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Pulling Apart the Velcro

Four days passed before I had the courage to look.

Meanwhile, I busied myself with the drains. They snaked out of my body in three places, plastic bulbs half-full of undifferentiated bodily fluids, siphoned from inside me using simple physics.

“Make sure you squeeze the bulb before you close it,” she had said.

Every six hours, I emptied the drains one after the other after the other into plastic measuring cups and recorded their produce on a hastily photocopied sheet the nurse had given me.

I paid attention to the drains because I could not bring myself to tear the wide velcro of my bindings and look at what they’d done to me.


She had paused before answering. At any other time, the pause might have been enough.

“I can tell you we don’t see results like this in someone who does not have breast cancer.”

That’s how I found out.

There is no good way to find out.


When I got my diagnosis, I was 33 years old. I didn’t have a family history. I hadn’t even had my first mammogram.

What I did have, like many of my peers, was a full-time job and a rambunctious preschooler.

It’s safe to say I didn’t see cancer coming.


I called it my lost year.

Things went topsy-turvy, then — a swirl of doctors’ appointments and lab work and chemo jammed into an already-full life.

Having cancer is like getting a second job, only the hours suck and you never stop puking.


I emerged from six rounds of chemotherapy hollow-eyed and hairless.

It wasn’t without its perks. I could get ready to leave the house in five minutes flat, a personal record that dropped by two whole minutes once my eyelashes fell out.

I had chemo on my 34th birthday. I made devil’s food cupcakes with pink Cool Whip frosting and delivered them to each of the nurses and patients who sat with me that day.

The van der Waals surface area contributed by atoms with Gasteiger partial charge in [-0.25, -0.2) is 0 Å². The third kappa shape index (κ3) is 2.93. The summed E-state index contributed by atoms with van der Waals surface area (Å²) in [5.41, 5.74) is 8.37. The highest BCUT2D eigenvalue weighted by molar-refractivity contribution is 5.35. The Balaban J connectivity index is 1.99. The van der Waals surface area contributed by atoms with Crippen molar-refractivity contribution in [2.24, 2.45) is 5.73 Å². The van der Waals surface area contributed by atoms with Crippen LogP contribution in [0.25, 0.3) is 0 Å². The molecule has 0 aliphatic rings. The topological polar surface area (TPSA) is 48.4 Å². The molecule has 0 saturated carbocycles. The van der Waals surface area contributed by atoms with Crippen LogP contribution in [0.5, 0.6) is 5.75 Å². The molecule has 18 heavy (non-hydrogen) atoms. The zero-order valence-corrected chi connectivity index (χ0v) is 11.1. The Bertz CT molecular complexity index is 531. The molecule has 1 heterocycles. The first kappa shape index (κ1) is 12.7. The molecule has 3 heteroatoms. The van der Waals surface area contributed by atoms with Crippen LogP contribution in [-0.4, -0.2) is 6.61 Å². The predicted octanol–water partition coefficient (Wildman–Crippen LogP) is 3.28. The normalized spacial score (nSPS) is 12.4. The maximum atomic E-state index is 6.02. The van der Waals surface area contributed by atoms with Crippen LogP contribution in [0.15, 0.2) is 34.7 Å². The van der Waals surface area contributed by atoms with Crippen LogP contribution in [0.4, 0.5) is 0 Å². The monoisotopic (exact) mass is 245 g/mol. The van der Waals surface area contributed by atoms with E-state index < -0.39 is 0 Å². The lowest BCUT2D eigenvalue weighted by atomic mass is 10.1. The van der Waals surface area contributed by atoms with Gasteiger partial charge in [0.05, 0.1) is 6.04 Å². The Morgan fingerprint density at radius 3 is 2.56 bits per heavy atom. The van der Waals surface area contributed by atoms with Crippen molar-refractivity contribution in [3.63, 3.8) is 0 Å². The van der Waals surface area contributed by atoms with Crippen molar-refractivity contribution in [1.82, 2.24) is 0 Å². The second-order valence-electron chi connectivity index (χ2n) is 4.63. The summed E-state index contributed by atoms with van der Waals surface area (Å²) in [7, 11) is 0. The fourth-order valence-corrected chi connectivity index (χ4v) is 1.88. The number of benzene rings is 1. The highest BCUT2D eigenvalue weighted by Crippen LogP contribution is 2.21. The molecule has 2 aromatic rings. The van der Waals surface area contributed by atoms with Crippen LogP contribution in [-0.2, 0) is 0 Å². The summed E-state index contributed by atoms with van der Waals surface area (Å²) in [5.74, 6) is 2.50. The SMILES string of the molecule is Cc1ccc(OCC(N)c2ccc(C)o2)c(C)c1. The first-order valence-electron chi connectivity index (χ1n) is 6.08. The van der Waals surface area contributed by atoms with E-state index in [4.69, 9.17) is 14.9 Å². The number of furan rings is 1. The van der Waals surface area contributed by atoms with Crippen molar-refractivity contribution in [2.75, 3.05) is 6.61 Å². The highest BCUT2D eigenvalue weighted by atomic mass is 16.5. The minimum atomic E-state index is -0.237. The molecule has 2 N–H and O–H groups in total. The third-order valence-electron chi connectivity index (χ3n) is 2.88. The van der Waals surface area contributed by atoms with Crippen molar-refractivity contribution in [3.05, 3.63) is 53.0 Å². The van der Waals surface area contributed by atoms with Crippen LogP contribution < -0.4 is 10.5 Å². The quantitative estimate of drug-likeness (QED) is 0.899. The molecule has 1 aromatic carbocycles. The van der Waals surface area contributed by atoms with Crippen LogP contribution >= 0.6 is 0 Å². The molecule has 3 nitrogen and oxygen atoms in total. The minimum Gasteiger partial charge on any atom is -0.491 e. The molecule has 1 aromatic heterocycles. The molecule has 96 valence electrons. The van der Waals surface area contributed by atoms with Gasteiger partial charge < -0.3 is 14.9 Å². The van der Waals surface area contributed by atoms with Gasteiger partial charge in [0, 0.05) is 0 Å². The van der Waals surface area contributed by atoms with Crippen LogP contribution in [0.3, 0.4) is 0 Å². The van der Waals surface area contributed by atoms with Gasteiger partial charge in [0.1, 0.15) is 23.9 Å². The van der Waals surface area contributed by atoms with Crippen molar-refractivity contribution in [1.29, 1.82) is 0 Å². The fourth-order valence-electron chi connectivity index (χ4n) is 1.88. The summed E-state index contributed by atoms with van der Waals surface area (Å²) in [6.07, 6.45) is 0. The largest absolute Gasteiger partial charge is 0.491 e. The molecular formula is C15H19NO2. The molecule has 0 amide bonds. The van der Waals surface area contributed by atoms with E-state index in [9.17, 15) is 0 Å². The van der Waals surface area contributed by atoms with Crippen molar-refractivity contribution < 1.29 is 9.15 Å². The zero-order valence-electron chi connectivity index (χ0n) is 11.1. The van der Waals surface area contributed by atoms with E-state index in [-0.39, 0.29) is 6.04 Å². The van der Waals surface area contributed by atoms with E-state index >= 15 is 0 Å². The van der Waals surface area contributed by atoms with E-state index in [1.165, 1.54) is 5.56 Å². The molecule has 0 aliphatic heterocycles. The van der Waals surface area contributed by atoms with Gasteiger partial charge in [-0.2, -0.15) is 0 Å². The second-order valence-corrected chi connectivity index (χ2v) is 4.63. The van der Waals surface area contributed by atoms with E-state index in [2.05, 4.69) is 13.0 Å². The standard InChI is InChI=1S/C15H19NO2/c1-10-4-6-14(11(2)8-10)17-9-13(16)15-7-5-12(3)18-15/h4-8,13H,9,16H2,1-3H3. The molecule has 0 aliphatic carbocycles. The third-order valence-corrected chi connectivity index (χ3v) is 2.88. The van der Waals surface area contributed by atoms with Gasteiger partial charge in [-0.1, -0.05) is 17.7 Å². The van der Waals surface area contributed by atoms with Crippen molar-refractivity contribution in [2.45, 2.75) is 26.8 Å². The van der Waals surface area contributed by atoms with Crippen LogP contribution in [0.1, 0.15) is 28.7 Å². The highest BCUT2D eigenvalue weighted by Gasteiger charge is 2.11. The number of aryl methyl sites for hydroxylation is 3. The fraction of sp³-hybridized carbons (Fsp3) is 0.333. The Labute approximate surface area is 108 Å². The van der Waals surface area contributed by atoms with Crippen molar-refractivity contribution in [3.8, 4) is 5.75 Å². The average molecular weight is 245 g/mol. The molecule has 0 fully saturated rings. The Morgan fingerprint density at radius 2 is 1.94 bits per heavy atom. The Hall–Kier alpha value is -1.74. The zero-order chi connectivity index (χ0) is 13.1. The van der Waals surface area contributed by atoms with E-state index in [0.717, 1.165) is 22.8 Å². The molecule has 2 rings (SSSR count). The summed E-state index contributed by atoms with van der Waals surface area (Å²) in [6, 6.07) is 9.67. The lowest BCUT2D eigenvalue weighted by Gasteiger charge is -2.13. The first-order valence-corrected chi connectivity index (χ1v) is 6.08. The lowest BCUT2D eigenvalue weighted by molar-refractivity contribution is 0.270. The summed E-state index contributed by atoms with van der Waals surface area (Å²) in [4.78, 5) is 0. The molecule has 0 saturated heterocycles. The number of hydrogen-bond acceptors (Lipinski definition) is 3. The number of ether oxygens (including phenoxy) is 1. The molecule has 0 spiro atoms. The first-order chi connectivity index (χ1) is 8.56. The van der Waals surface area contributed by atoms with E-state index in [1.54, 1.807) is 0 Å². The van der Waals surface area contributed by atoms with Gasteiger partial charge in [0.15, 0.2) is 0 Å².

Once, a woman in Panera Bread put her hand on my arm, looked me in the eye and, in a shaking voice, said, “I love your hairstyle.”


Just before they wheeled me into the operating room, the surgeon squeezed my foot.

“The thing you’re going to remember about this,” he said, “is the drains.”

And he was right. Mostly.

I also remember the fourth day, when I padded into the bathroom and locked the door behind me. I unbuttoned my shirt, exposing a bulky, stained surgical bra. The velcro was strong. It took everything I had to pull it apart.

On one side, my breast, just the way I remembered it. On the other, an empty space. A hollow above my heart. A deep red scar.

In that moment, I had a choice to make. Would I spend the rest of my life mourning my loss, or would I rise up stronger? They say the Amazons sacrificed one breast to become better warriors. Could that be my story?

I decided to find out.

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Getty photo by prudkov.